It actually came in handy that I am a little person. I could squeeze into this tiny space and reach in there to paint those end walls and shelves fairly easily. I don’t think a tall or big person could have done this job. Well, they would have griped about it, probably. So, one coat of primer and two coats of leftover “Moroccan Moon” paint from another paint job and the closet was well on its way to completion.
“Moroccan Moon” paint on a brush. If I could do it all over again, I’d become a namer of paint colors.
The next thing to deal with was the floor. As you can see in an earlier photo, it needed work. I was not about to refinish it, either. But being from a long line of borderline hoarders, I did happen to have some leftover “ipe” wood flooring that had been used when I had the front porch rebuilt several years ago. It was perfect for the job, doesn’t need refinishing, and I didn’t have to go buy something else. My kind of project! So, the tiny rodent led to another thing…not just the restoration of my closet, but using up stuff like paint and wood that I already had.
How many closets have exotic hardwood floors?
Oftentimes when we use that phrase, “one thing leads to another” it is used in a negative sense. There’s a pop song out with this idiom as the title, and when I read the lyrics, it looked pretty bleak to me. When you google “one thing leads to another idiom” then you can see several examples in the free dictionary reference that are pretty negative, too. Although the tiny rodent in the house was clearly a negative experience in my mind, the outcome has been positive I think. And this one thing leads me to mention another thing—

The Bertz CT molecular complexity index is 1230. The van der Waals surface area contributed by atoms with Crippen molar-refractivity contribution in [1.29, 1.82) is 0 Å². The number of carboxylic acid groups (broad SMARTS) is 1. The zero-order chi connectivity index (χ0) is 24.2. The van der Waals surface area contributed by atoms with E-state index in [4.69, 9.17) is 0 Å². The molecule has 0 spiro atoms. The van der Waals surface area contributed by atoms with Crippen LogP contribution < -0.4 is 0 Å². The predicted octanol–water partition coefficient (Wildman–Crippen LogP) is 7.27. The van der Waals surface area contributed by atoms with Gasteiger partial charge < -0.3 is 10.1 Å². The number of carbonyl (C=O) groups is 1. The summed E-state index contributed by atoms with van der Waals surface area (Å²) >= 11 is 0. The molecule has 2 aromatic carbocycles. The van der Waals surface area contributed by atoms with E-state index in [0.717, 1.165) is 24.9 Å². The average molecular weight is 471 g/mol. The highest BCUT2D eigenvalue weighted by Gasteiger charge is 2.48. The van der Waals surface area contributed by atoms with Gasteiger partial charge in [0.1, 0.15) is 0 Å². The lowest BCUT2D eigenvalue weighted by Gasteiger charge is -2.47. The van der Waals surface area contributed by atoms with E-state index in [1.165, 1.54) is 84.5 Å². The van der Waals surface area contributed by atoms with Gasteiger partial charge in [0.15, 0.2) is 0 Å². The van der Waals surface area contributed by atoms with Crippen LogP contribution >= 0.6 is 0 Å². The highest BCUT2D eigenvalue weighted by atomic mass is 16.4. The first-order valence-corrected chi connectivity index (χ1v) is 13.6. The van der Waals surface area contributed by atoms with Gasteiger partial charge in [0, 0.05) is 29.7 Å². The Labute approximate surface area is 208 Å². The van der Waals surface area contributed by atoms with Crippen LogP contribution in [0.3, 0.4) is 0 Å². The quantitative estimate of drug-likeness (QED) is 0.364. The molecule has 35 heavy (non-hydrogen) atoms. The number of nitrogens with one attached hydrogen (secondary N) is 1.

There have been some exciting developments in the world of XLH research. A hormone called “FGF23” has been found to be partly responsible for our phosphate wasting disorder, and there has been a “discovery” of a compound (name “KRN23”) that is being tested to be used to reduce the amount of FGF23 hormone that is wreaking havoc on us. The Phase 3 trials will hopefully begin soon. This will not likely be of a lot of help to adults with XLH, from what I have read, because it cannot undo the damage that has already been done, such as the excessive calcifications. But, what GREAT news for children and the parents of those children! We have mice (I’m okay with referring to these laboratory rodents as “mice” since they’re being helpful) to thank for this development, since they have been used in the research, but we mostly have some wonderful research scientists who have spent their lives looking for cures and treatments for human diseases. I have a friend who is a research scientist in medicine and God bless him, because it takes a very long time in many cases, to have a breakthrough in your research. But one thing can lead to another, and in this case, many tests and trials, and many mice and humans willing to be in drug trials, have led to possibly a huge breakthrough in a rare disease. I am honestly amazed that some people have spent their lives researching something so rare, too, because they will not likely be mentioned in any textbook, unless they also find the cure for the common cold. My hat’s off to them.
Yep, one thing leads to another. And that can be a really positive thing. And as for my tiny rodent—well, he is going to lead me to have to empty out another closet because in my zeal to caulk all the holes in my closet, I apparently caulked them while he was in instead of out of the house, and he’s found another closet, a bigger one, that he likes!
Copyright S.G. Hunter and Banjogrrldiaires, 2013-2018.